Being a fan of the 2016 Kansas City Chiefs should come with a disclaimer: not recommended for the faint of heart. For the second straight week the Chiefs won in a manner that had to be seen to be believed. Last week it was the Chiefs capitalizing off a missed 62 yard field goal and then banking in their own game winner as overtime expired. This week it was Eric Berry returning a two point conversion pass from Matt Ryan 100 yards to give the Chiefs a one point win over the Atlanta Falcons. If you add their two dramatic come from behind wins against Carolina and San Diego into the mix it means that four of KC’s nine wins have come in nerve racking fashion.
Does that mean that the Chiefs are lucky?
Does it mean that Kansas City is a team of destiny that just won’t quit?
Let’s hope it’s the second, but if the Chiefs are a team of destiny I worry some of us may not live to see it. Can you imagine if the Chiefs keep winning like this in the playoffs or even (knocks on wood) the Super Bowl? I’m only 39 years old but I worry my heart may not hold up at this rate!
My health concerns aside, I had three other main takeaways from this game.
The first has to do with the Chiefs quarterback, Alex Smith.
Dec 4, 2016; Atlanta, GA, USA; Kansas City Chiefs quarterback Alex Smith (11) throws the ball in the fourth quarter against the Atlanta Falcons at the Georgia Dome. The Chiefs won 29-28. Mandatory Credit: Jason Getz-USA TODAY Sports
Let me preface what I’m about to write with this disclaimer:
The Atlanta Falcons are REALLY bad on defense. I get it, putting up good numbers against the Falcons is different than doing it against the Broncos. That being said…..
Alex Smith did what he needed to do against a team that we all knew was going to put up points. The fumble was hard to watch (of all the times for him to not tuck the ball and take off). The missed easy touchdown pass down the sideline to Spencer Ware in the fourth quarter looked like it could be costly. Still, when the smoke cleared Smith was 21 of 25 for 270 yards and a touchdown. If you want to complain about those couple of mistakes you can, but you have to be a flat out Smith hater not to see that he did his part to get this win.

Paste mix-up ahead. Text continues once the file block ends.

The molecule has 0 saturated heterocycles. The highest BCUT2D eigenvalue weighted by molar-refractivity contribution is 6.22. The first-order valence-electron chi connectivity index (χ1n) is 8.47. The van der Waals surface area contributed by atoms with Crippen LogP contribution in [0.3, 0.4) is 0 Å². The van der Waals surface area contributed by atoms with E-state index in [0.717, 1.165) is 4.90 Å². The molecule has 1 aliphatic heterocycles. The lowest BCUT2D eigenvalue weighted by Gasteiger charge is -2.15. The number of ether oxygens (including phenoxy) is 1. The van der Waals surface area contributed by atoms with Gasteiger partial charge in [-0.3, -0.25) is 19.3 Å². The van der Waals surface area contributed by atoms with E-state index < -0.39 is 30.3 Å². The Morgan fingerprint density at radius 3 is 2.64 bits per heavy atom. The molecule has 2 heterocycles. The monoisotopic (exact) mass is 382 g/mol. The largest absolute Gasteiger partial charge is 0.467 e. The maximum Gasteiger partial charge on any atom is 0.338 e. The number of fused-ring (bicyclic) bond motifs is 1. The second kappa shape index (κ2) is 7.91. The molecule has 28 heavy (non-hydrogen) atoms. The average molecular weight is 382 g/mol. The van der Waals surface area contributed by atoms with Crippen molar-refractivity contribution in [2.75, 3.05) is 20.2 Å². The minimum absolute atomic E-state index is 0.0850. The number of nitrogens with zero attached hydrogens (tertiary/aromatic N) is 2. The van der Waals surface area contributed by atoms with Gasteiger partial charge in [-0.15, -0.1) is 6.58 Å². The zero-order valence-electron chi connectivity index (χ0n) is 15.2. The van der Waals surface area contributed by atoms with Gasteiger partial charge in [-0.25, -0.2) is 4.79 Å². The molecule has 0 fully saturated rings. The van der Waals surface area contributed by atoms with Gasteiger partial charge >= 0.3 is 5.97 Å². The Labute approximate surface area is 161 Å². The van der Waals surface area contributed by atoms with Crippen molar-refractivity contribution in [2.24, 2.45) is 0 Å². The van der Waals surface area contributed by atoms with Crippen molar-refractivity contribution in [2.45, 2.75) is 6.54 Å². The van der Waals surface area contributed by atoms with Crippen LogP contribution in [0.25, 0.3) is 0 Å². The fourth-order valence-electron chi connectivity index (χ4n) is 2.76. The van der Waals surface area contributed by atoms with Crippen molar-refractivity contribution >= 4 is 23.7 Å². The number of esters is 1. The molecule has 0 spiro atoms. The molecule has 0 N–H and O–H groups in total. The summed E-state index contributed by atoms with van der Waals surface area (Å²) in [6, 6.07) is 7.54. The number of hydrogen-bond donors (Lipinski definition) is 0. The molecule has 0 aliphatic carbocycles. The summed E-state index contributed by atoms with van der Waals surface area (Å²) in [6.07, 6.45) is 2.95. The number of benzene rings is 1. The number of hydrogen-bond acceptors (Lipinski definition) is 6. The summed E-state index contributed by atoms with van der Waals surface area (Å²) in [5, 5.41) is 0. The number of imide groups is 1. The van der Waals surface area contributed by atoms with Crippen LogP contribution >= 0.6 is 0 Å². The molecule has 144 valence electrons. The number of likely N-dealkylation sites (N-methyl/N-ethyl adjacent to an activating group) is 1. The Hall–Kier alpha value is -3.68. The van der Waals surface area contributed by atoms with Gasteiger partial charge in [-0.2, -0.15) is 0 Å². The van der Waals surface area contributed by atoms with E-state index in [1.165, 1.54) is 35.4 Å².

The biggest plus was that Smith pulled the trigger and threw the ball downfield even if his target had a man on him. The past few weeks Smith was just flat out too timid and gun shy. That wasn’t a problem this week. I especially appreciated how he converted a few key third downs this week. While the Chiefs were still only 3 of 10 on third down, they converted a couple of big ones when it counted and Smith was at the center of it.
If this is the Alex Smith that we get from this point on the Chiefs have a shot to make some noise in the playoffs. The defense has proven themselves capable of making the big plays when it matters most. They just need an offense that can keep up. Today they got that and if Alex Smith can keep the same mindset as the season plays out (even against tougher defenses) it may be enough to get the job done.
Dec 4, 2016; Atlanta, GA, USA; Kansas City Chiefs head coach Andy Reid looks on from the sidelines in the third quarter of their game against the Atlanta Falcons at the Georgia Dome. The Chiefs won 29-28. Mandatory Credit: Jason Getz-USA TODAY Sports
Right there next to the play of Alex Smith, the play calling of head coach Andy Reid was in contention for the award of the most frustrating thing about watching the Chiefs in recent weeks. Andy Reid is an absolute genius when it comes to his knowledge and ability to design plays. However, recently it seemed that he was his own worst enemy as he over thought things and got “too cute” with some of his calls.
Against the Atlanta Falcons Reid seemed to understand that a conservative offense wasn’t going to cut it. The play designs seemed to shift the focus from passes that travel towards the sideline to passes that travel down the field. While Smith deserves credit for executing the passes, Reid deserves equal credit for dialing up these plays in the first place. While Smith has been guilty of not pulling the trigger with some down field targets, part of the problem in recent weeks has been that the plays themselves seemed too conservative in nature. That too was fixed this week.
Just like with Smith, I REALLY hope that Reid understands how much better this offense works when they are a little bit more aggressive. Reid HAS to keep this approach going forward. A few other things I really appreciated about the game Reid called today include:
* How he really designed the offense to go through Travis Kelce. With Jeremy Maclin out Kelce is the clear go to guy, but the Chiefs hadn’t taken full advantage of his abilities in recent weeks. Against the Falcons Kelce ended up with 8 receptions for 140 yards. Even if Maclin is back against Oakland I hope Reid keeps dialing up plays for his star tight end.